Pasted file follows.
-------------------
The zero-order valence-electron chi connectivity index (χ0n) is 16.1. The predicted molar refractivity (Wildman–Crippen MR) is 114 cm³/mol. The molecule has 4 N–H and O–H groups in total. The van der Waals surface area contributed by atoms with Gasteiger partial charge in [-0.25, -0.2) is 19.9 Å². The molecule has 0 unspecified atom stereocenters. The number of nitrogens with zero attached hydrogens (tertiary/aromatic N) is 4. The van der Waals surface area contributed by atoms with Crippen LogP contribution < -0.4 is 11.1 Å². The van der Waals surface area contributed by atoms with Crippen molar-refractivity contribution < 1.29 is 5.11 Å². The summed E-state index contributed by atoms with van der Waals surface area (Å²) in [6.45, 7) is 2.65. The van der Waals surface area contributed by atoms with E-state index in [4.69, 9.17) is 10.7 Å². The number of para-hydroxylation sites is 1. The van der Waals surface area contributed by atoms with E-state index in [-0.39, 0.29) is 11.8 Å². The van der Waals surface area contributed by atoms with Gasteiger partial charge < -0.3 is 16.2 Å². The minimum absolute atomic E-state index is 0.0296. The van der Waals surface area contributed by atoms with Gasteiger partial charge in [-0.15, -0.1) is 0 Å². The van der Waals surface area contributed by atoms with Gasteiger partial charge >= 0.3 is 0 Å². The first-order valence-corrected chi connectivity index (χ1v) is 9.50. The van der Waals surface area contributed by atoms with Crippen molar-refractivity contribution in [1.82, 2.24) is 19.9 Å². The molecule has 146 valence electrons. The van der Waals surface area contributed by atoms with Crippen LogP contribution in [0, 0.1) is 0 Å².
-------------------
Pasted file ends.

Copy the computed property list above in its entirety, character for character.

The zero-order valence-electron chi connectivity index (χ0n) is 16.1. The predicted molar refractivity (Wildman–Crippen MR) is 114 cm³/mol. The molecule has 4 N–H and O–H groups in total. The van der Waals surface area contributed by atoms with Gasteiger partial charge in [-0.25, -0.2) is 19.9 Å². The molecule has 0 unspecified atom stereocenters. The number of nitrogens with zero attached hydrogens (tertiary/aromatic N) is 4. The van der Waals surface area contributed by atoms with Crippen LogP contribution < -0.4 is 11.1 Å². The van der Waals surface area contributed by atoms with Crippen molar-refractivity contribution < 1.29 is 5.11 Å². The summed E-state index contributed by atoms with van der Waals surface area (Å²) in [6.45, 7) is 2.65. The van der Waals surface area contributed by atoms with E-state index in [4.69, 9.17) is 10.7 Å². The number of para-hydroxylation sites is 1. The van der Waals surface area contributed by atoms with E-state index in [-0.39, 0.29) is 11.8 Å². The van der Waals surface area contributed by atoms with Gasteiger partial charge < -0.3 is 16.2 Å². The minimum absolute atomic E-state index is 0.0296. The van der Waals surface area contributed by atoms with Gasteiger partial charge in [-0.15, -0.1) is 0 Å². The van der Waals surface area contributed by atoms with Gasteiger partial charge >= 0.3 is 0 Å². The first-order valence-corrected chi connectivity index (χ1v) is 9.50. The van der Waals surface area contributed by atoms with Crippen molar-refractivity contribution in [1.82, 2.24) is 19.9 Å². The molecule has 146 valence electrons. The van der Waals surface area contributed by atoms with Crippen LogP contribution in [0, 0.1) is 0 Å².